Cori Bush wanted to make something clear when I spoke with her the day after the election. “I don’t hate police,” she said gently. The newly elected House member had unseated a 20-year incumbent in Missouri’s safely Democratic 1st District based on her record of activism in Ferguson, where the 2014 police killing of Michael Brown turned Black Lives Matter into a national movement. During her primary, Bush told me that the House’s police reform bill, passed a month after George Floyd’s death, was “too soft” and criticized its lack of “real ‘defund’ language.”
“Defund the police” is shorthand activists like Bush have long used to describe their desire to slash police budgets and reinvest those funds into social services. But the parlance of her movement, she told me, had been distorted and weaponized by her GOP opponent during the general election, who painted her as “this anti-police, hateful person,” she told me in our call after her win. “I loathe what [police] allow—the fact that they’ve had problems in their departments, in their unions, that they have not addressed,” Bush clarified. “And the result is dead bodies who look like me.”
Bush didn’t aim her explanation at anyone in particular, but it eerily anticipated the criticism that her soon-to-be-colleague Rep. Abigail Spanberger lobbed on a call with fellow Democratic House members the following day. “If we don’t mean ‘defund the police,’ we shouldn’t say that,” the moderate first-term House Democrat, who nearly lost her race in central Virginia, seethed. She also said, “We need not ever use the word ‘socialist’ or ‘socialism’ ever again.”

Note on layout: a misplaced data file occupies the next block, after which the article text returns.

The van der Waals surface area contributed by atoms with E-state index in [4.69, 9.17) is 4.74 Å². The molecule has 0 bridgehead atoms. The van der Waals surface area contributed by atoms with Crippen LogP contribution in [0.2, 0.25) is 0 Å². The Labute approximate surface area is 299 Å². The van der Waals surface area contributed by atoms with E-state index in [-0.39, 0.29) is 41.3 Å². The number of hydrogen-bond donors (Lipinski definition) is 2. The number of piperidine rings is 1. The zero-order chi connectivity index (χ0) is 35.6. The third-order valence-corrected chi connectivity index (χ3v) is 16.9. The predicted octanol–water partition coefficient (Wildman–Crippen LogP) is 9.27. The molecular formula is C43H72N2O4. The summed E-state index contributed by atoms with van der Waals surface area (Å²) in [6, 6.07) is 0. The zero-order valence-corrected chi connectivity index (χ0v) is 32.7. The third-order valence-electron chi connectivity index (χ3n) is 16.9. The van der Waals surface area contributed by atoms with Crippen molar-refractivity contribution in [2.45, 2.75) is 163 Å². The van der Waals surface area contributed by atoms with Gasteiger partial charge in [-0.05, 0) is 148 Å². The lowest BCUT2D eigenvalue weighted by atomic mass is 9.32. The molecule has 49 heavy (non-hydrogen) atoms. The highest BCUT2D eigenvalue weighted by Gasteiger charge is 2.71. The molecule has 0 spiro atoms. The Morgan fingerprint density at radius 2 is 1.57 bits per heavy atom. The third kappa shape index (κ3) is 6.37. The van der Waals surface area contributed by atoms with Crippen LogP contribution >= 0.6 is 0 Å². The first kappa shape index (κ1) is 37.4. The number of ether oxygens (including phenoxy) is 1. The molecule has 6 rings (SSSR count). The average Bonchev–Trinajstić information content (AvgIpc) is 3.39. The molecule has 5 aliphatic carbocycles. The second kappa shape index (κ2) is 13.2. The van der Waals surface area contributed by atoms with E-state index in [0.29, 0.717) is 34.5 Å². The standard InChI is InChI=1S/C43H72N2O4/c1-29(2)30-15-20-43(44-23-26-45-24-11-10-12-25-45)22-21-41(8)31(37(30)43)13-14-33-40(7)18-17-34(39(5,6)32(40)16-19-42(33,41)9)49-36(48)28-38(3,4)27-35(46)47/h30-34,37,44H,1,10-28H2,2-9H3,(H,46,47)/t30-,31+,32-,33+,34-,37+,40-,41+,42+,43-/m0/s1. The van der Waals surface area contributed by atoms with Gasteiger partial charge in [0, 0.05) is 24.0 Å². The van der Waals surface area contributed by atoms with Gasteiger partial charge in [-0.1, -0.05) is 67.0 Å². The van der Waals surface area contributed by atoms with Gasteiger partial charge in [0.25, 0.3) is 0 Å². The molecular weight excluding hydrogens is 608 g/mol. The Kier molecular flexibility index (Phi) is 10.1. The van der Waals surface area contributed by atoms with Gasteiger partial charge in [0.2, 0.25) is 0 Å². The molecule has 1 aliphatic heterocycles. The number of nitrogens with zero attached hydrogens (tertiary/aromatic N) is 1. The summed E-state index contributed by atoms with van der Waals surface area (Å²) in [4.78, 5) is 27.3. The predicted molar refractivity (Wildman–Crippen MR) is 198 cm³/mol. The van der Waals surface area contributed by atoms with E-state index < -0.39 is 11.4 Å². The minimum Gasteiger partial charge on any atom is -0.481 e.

Bush’s tenure in the House begins just as Democrats’ intraparty warfare reaches a new crescendo. The brief armistice that pushed President-elect Joe Biden over the finish line ended once the down-ballot results revealed Republicans had taken back at least half a dozen House seats. Some, like Spanberger, laid the blame at the feet of “squad” members like Rep. Alexandria Ocasio-Cortez (D-N.Y.) for tagging the whole party with their left-wing views. Rep. Hakeem Jeffries (D-N.Y.), a top contender to one day succeed Nancy Pelosi as House Speaker, asked on a separate call with members of House leadership last week: “Do we want to win, do we want to govern, or do we want to be internet celebrities?”